What's most important about fishing during the spring is to take what the water gives you in terms of fish, release the small ones and work your way up to bigger fish.

Believe me, after a cold winter that did not produce a lot of battles with fish for most anglers, a small pull or a light drag scream will be enough to get them back into making routine stops by the tackle shop.

It's not impossible to catch a whopper early in the spring, but it is far more likely that some smaller fish will be encountered first. As baits like mud minnows, tiny shrimp and young finger mullet make their returns to the creeks, anglers can rest assured that small flounder, trout and redfish will follow them there.

How small are these baits that arrive first? They're big enough to make a small wake in the water as they swim past, but so small that a cast net would be practically useless, because the smallest mesh is too big. Minnow traps can serve to gather some of the smallest minnows, but they may not yet be big enough to get on a saltwater hook. And forget about getting the krill shrimp on any hook.

It seems that everything starts small and works its way up, and anglers should accept this as normal. Wading birds that patrol the creek banks have to work a little harder to catch these smallest of minnows and crabs, but they welcome the change in diet and know that larger portions will soon be served up. Anglers who swing for the fences on their first few casts of spring are more likely to have damaged egos than those looking for "any fish."

A great-looking hard bait to use in early spring might be the smallish MirrOlure MirrOdine, or anything similar. No need to tie on a big topwater plug and splash it around unless you are looking to entertain others by showing how many fish you can spook from an area. The fish will be keyed in on small baits, and while they may take a large one under the right conditions, experience says to fish small.

Does an elephant eat peanuts? You bet, and these same small baits can work on bigger fish on down the road in May and June, so sharpening your cadence by using them in early spring can reap dividends down the road when you need to make a "money" cast and retrieve for a fish with shoulders. Those head-shaking fights of summer when rods are doubled over will come in time.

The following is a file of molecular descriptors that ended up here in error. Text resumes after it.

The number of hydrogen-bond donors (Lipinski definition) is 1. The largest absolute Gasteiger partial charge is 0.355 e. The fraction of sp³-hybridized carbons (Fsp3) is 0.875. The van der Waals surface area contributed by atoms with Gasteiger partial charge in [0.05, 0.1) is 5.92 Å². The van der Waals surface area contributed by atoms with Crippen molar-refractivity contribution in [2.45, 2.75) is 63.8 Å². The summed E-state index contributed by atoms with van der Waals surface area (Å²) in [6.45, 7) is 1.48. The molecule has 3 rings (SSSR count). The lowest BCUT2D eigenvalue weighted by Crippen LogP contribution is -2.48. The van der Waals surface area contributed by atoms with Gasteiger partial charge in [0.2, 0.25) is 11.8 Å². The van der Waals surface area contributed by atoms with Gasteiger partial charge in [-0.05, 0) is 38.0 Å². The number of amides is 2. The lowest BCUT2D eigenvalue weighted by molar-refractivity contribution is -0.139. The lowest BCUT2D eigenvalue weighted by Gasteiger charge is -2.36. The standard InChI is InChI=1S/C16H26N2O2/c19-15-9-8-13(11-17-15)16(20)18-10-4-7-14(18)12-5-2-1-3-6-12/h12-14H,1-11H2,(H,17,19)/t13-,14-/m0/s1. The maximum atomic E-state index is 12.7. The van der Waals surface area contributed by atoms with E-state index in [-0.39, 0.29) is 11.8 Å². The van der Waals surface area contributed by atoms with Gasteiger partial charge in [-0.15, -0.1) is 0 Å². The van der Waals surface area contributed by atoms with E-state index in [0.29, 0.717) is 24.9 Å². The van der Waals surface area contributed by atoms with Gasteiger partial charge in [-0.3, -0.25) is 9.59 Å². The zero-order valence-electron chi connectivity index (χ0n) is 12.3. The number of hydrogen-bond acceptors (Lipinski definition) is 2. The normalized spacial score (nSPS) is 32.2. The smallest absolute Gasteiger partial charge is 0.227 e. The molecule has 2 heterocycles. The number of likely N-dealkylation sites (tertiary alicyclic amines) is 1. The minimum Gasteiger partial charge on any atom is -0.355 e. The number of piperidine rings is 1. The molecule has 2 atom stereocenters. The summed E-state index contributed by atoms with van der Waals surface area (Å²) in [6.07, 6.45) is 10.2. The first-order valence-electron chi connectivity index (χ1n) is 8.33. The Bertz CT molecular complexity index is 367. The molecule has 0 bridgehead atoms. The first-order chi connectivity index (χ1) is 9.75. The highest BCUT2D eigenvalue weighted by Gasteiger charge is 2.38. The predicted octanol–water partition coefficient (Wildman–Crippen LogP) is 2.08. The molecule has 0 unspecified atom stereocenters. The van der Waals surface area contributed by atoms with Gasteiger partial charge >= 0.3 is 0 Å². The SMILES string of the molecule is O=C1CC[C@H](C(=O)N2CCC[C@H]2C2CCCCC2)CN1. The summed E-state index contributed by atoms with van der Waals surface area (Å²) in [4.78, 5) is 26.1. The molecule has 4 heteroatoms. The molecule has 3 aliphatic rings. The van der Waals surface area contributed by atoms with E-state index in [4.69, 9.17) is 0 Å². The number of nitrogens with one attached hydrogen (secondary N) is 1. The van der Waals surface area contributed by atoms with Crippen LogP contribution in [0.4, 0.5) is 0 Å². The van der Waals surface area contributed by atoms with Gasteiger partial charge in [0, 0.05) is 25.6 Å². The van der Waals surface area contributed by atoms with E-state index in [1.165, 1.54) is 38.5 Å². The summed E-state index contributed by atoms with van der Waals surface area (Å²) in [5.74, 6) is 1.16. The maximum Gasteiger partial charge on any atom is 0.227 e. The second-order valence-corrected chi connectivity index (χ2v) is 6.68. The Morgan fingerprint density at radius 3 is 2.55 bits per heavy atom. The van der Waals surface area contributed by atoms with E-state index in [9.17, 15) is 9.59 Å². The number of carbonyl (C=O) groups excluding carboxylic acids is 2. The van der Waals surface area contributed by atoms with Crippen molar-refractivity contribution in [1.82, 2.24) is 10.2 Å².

Try fishing an old reliable spot first in the spring, one that is known to you or a trustworthy friend to be good each and every year. But also remember to try a different spot here and there in order to prospect for some more action. Fishing spots are a hot topic with more and more fishing pressure these days, and whether using technology or not, it's up to an angler to find a spot that produces fish.

Maybe after an early spring outing you have a strikeout, even though you gave it your best shot. Act natural, brother; anybody who has not admitted striking out a time or two can keep a secret better than the CIA. Now, if after five or more trips without a bite, it might be time to book a guided trip or even take up spring gardening, but don't take one strikeout too hard. Just get back after them, perhaps even in the same spots, because persistence pays in saltwater fishing.

Before leaving the docks again and again in the summer with buddies going on die-hard "fishing missions," think of taking others fishing in early spring. The first warm weather beckons female anglers and even children to get in the boat for a ride or maybe even to fish. If you think it would be great to take some photos of them holding fish, then early spring is the time. These smaller fish fit better in the hands of children and women, which allows them to hold them much better and enjoy the photo op. Most will be satisfied with that photo for the remainder of the year, but every now and then we get lucky and "catch" a new saltwater angler to join and bolster the ranks.

Spring fishing can be great inshore, and water temperatures should be watched in order not to miss any threshhold events that usher in different species of migratory fish. Check SouthCarolinaSportsman.com for inshore fishing reports, and if you don't see the answer you're looking for, simply place your question on the forum and it will be addressed. The time when the first Spanish mackerel are caught at a pier is different from the time the first Spaniard are caught inshore, and water temperatures dictate such arrivals.

The inshore will be under attack with the first small bluefish in May, and possibly jack crevalle, too. Black drum and sheepshead can be on the move in early spring and have been known to show up at the trout hole a time or two. While these are unexpected visitors, they are not unwelcome, and expect a few sharks and trash fish mixed in. Hopefully, before the end of spring you will be tied into a fish that makes you untie the anchor line, crank the motor and give chase. Start small and work your way up, and remember to enjoy the progression in fish size and fight.